This is an open access article distributed in accordance with the Creative Commons Attribution 4.0 Unported (CC BY 4.0) license, which permits others to copy, redistribute, remix, transform and build upon this work for any purpose, provided the original work is properly cited, a link to the licence is given, and indication of whether changes were made. See: https://creativecommons.org/licenses/by/4.0/.

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Footnotes

  • Twitter https://twitter.com/HaenssgenJ

  • Contributors Study conceptualisation, design and theoretical framing: MJH. Study design: MJH, NC, GZ, MM, FR-T, YL, HFLW, JL, TX, YKZ, AT, NS, NK, CP, SB, SV, KW, PC-I, PT, TA, RCG, SN, TW, DL, EE, PA. Survey instrument development: MJH, GZ, NC. Study protocol development: MJH, NC. Data cleaning and coding: MJH, NC. Data analysis and manuscript draft: MJH. Manuscript review and approval: MJH, NC, GZ, MM, FR-T, YL, HFLW, JL, TX, YKZ, AT, NS, NK, CP, SB, SV, KW, PC-I, PT, TA, RCG, SN, TW, DL, EE, PA.

  • Funding This project is funded by the Antimicrobial Resistance Cross Council Initiative supported by the seven research councils in partnership with the Department of Health and Department for Environment Food & Rural Affairs (grant ref. ES/P00511X/1, administered by the UK Economic and Social Research Council). YKZ was further supported by internal research placement funding by the MSc International Health and Tropical Medicine (University of Oxford).

  • Disclaimer The funders had no involvement in the design and implementation of the project.

  • Map disclaimer The depiction of boundaries on the map(s) in this article do not imply the expression of any opinion whatsoever on the part of BMJ (or any member of its group) concerning the legal status of any country, territory, jurisdiction or area or of its authorities. The map(s) are provided without any warranty of any kind, either express or implied.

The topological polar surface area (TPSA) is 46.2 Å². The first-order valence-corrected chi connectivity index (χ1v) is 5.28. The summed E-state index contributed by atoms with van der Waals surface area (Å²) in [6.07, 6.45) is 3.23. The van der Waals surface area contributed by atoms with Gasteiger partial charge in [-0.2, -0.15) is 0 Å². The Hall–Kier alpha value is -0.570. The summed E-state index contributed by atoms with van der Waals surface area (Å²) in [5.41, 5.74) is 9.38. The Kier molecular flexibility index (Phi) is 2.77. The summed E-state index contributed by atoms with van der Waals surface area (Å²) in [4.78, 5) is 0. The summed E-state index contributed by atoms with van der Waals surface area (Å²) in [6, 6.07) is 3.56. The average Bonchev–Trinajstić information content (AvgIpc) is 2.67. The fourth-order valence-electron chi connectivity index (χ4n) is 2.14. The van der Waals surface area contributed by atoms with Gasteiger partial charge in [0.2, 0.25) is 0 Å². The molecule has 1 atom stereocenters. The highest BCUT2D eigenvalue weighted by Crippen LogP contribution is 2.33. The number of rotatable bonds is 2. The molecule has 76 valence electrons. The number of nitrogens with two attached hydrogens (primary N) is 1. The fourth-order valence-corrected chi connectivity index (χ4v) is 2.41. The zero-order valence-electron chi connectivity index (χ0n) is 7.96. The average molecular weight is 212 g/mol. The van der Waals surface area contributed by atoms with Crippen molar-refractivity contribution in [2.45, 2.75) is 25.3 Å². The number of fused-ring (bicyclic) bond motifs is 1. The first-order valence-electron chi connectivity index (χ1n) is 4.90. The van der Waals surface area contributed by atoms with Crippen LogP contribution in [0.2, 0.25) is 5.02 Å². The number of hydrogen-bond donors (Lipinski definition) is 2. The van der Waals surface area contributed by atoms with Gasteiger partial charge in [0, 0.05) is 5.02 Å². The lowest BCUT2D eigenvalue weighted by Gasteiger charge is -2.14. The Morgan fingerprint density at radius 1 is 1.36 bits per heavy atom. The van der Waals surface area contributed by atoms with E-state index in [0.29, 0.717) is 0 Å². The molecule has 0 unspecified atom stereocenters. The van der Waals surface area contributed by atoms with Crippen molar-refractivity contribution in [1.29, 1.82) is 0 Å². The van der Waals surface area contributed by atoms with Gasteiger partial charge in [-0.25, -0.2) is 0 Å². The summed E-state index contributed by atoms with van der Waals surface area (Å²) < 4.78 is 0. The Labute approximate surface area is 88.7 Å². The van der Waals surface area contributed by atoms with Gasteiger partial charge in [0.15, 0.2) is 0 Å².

• Competing interests None declared.

  • Patient consent for publication Not required.

  • Ethics approval The research was reviewed and approved by the University of Oxford Tropical Research Ethics Committee (Ref. OxTREC 528-17), and it received local ethical approval in Thailand from the Mae Fah Luang University Research Ethics Committee on Human Research (Ref. REH 60099), and in Lao PDR from the National Ethics Committee for Health Research (Ref. NEHCR 074). Participation in the survey was voluntary and we obtained informed verbal consent from all participants, which was audio recorded and documented by the survey field investigators with a written record of oral consent for each participant.

  • Provenance and peer review Not commissioned; externally peer reviewed.

  • Data availability statement Data are available in a public, open access repository.